Aside from simply being the wrong thing to do, talking behind the backs of your team can create a negative impression of your loyalty to the team.

The person you are talking to may even be in agreement, but inside their head, that person is likely listening to your rant and wondering what you say about them when they aren’t in the room.

You want your team to trust you and be willing to come to you with important news and information. If you show that you can’t be trusted, you’ll miss many chances to collaborate, learn from your team, and uncover critical opportunities.

Always Shift Blame

Some leaders feel like admitting when they are wrong makes them look weak. In reality, the opposite is often true.

If you constantly shift blame to your team, they will quickly realize where they stand, and their loyalty to you as a leader will disappear.

A little humility goes a long way.

When you mess up, own up to it. Never shift the blame to your team.

Stand up for your team when the need arises, always be prepared to admit when you’re wrong, and move to make positive changes rather than throwing the blame all around the room and hoping it sticks.

Steal Credit

Your team members do great things, and they make you look good. Bad leaders ignore this and instead steal credit for all the great things their team members do.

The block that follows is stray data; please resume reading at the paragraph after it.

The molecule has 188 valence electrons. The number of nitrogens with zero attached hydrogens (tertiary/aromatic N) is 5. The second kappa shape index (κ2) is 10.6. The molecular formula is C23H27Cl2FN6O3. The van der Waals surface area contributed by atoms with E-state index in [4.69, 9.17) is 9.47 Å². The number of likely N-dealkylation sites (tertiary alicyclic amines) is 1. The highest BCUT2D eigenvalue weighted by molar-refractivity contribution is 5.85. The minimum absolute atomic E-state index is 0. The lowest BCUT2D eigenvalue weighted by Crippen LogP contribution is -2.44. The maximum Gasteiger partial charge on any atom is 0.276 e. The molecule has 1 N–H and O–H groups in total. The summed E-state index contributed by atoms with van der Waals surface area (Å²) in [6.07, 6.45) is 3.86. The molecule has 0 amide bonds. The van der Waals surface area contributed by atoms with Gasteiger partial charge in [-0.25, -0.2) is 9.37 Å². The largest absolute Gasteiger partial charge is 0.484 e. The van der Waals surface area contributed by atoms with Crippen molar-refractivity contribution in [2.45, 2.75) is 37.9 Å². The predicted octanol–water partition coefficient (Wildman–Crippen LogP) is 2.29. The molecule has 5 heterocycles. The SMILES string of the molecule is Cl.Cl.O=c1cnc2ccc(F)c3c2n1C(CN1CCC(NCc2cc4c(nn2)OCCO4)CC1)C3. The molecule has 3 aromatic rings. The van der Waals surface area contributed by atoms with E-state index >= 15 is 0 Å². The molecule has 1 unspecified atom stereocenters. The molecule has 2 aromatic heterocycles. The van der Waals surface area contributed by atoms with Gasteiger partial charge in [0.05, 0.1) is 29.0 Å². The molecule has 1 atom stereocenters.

If you never give credit where credit is due, your team members will stop giving it their all. Why should they? They never get any credit for their achievement anyway.

Thank your team members regularly.

Highlight your team’s achievements in public, so they get recognition in front of their peers.

Take the time to pat someone on the back when they help the company grow or do something big. By doing this, you show your genuine appreciation and motivate your team to keep trying their hardest.

Final Thoughts on Things to Avoid as a Great Leader

Avoiding these five things can help position you for success as a leader. Failing to avoid them, however, can lead to an untimely demise of your leadership tenure.

Don’t turn your team against you by showing them your dark side.

Talking behind people’s backs, shifting blame, taking credit where it’s not due, or waivering on decisions can get you in hot water as a leader.

Avoid doing these things, and you’ll be on the road to leadership success.

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Anthony Gaenzle
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4 thoughts on “These Five Things Can Kill Your Credibility as a Leader”

  1. All are cred killers because each displays fear manifest as mental weakness. People want loving, strong-minded leaders who forgive fear and look beyond the habit of blaming. Be a mind warrior, Go within. Face your fears to uplift, to inspire and to gain credibility. What an excellent post.

    • Thanks! Unfortunately, aspiring leaders make these mistakes all the time. Often, they don’t realize the impact their actions have on the perception their team has of their leadership capabilities.